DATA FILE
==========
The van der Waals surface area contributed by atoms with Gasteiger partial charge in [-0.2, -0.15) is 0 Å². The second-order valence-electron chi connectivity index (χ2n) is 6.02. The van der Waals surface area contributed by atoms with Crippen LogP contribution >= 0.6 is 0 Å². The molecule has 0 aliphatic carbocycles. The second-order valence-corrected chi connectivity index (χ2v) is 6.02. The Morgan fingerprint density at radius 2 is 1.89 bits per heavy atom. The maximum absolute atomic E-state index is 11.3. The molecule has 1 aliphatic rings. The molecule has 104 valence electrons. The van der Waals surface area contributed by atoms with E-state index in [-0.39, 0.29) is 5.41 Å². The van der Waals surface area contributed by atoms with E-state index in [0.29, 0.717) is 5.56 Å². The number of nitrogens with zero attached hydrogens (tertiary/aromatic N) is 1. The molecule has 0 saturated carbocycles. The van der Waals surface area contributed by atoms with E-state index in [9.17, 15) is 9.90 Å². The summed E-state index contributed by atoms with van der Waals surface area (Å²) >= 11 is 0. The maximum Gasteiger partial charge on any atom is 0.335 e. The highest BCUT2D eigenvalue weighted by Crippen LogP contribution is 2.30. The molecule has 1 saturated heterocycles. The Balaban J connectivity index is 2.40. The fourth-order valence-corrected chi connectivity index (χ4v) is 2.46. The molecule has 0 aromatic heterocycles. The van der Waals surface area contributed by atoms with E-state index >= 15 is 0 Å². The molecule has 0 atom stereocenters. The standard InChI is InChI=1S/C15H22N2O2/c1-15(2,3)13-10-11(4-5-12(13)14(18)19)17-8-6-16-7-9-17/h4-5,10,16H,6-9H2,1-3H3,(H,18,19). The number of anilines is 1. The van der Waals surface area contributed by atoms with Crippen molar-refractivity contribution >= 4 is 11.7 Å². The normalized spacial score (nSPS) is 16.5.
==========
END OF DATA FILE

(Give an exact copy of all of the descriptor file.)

The van der Waals surface area contributed by atoms with Gasteiger partial charge in [-0.2, -0.15) is 0 Å². The second-order valence-electron chi connectivity index (χ2n) is 6.02. The van der Waals surface area contributed by atoms with Crippen LogP contribution >= 0.6 is 0 Å². The molecule has 0 aliphatic carbocycles. The second-order valence-corrected chi connectivity index (χ2v) is 6.02. The Morgan fingerprint density at radius 2 is 1.89 bits per heavy atom. The maximum absolute atomic E-state index is 11.3. The molecule has 1 aliphatic rings. The molecule has 104 valence electrons. The van der Waals surface area contributed by atoms with E-state index in [-0.39, 0.29) is 5.41 Å². The van der Waals surface area contributed by atoms with E-state index in [0.29, 0.717) is 5.56 Å². The number of nitrogens with zero attached hydrogens (tertiary/aromatic N) is 1. The molecule has 0 saturated carbocycles. The van der Waals surface area contributed by atoms with E-state index in [9.17, 15) is 9.90 Å². The summed E-state index contributed by atoms with van der Waals surface area (Å²) >= 11 is 0. The maximum Gasteiger partial charge on any atom is 0.335 e. The highest BCUT2D eigenvalue weighted by Crippen LogP contribution is 2.30. The molecule has 1 saturated heterocycles. The Balaban J connectivity index is 2.40. The fourth-order valence-corrected chi connectivity index (χ4v) is 2.46. The molecule has 0 aromatic heterocycles. The van der Waals surface area contributed by atoms with E-state index >= 15 is 0 Å². The molecule has 0 atom stereocenters. The standard InChI is InChI=1S/C15H22N2O2/c1-15(2,3)13-10-11(4-5-12(13)14(18)19)17-8-6-16-7-9-17/h4-5,10,16H,6-9H2,1-3H3,(H,18,19). The number of anilines is 1. The van der Waals surface area contributed by atoms with Crippen molar-refractivity contribution >= 4 is 11.7 Å². The normalized spacial score (nSPS) is 16.5.